Getting Around NYC
It may be one of the oldest and most elaborate subway systems in the world, but millions of riders use New York City's subway and bus system each day. With a vast array of New York City residents and tourists, and service to virtually every part of the city, every ride offers a new insight into the life of the city.
If you know where you want to go, but don't know how to get there, visit hopstop.com. Type in an address or intersection and a map of the location pops up with nearby subway lines highlighted, and detailed directions.
When riding the subway, take the time to make sure you are getting on the right train in the right direction. Don't feel bad when you end up on the wrong train: it happens to everyone at some point. Plan ahead - especially during off-peak hours. Trains are less frequent late at night and on weekends: some trains won't run at all (or run on a different track) as the MTA performs station and track renovations during these hours. Look for signs in the station and listen for announcements about track changes due to construction. All service adjustments should be posted in advance on the bulletin boards on the subway platforms.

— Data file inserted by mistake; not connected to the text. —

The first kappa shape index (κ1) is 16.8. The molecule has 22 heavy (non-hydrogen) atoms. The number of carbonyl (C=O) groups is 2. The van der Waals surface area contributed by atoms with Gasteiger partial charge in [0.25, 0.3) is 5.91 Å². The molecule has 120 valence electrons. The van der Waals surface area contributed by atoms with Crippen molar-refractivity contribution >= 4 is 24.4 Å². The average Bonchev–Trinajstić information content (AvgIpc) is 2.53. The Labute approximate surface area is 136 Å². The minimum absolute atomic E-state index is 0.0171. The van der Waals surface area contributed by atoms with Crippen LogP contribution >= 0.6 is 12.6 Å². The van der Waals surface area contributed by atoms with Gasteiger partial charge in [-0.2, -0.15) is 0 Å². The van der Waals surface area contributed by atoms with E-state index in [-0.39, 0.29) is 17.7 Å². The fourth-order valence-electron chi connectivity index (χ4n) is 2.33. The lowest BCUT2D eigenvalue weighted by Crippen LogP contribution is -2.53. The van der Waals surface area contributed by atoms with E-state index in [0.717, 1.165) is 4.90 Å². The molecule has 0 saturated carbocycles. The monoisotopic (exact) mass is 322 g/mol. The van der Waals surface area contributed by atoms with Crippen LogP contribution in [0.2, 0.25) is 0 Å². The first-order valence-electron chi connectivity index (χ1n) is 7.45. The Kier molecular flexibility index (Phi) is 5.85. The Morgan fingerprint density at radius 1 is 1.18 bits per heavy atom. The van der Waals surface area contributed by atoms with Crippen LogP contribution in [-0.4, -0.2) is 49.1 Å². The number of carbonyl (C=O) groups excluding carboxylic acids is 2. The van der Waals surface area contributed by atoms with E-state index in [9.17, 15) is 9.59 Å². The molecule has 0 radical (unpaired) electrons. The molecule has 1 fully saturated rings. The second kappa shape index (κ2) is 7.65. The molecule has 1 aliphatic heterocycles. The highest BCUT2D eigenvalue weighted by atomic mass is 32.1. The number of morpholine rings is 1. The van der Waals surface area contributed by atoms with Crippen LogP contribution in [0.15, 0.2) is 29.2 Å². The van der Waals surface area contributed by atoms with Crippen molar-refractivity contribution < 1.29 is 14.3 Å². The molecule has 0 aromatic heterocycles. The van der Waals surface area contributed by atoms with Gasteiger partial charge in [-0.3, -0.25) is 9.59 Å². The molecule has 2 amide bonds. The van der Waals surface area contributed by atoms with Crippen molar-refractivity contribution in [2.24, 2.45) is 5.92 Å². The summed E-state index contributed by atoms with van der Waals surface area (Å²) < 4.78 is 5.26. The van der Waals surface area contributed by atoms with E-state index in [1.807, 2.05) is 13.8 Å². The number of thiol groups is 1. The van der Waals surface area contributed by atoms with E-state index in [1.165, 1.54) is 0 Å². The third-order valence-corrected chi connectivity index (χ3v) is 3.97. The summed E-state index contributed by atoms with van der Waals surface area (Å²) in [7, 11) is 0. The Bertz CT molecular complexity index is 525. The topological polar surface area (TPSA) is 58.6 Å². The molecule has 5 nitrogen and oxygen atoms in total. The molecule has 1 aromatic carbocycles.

You can also bike in New York City, either for recreation or to get to work. There are several greenways in the city, including the West Side Greenway, which runs along the west side of Manhattan along the Hudson. You can also bike in Central and Prospect Parks and in the city's ever-growing number of bike lanes.
Getting Around SPS
From the Applied Theater program at 101 West 31st Street, to the Labor Studies Program at The Murphy Institute on West 43rd Street, the CUNY School of Professional Studies' programs are as diverse as our student body. Here is a map of some of the key buildings associated with CUNY SPS.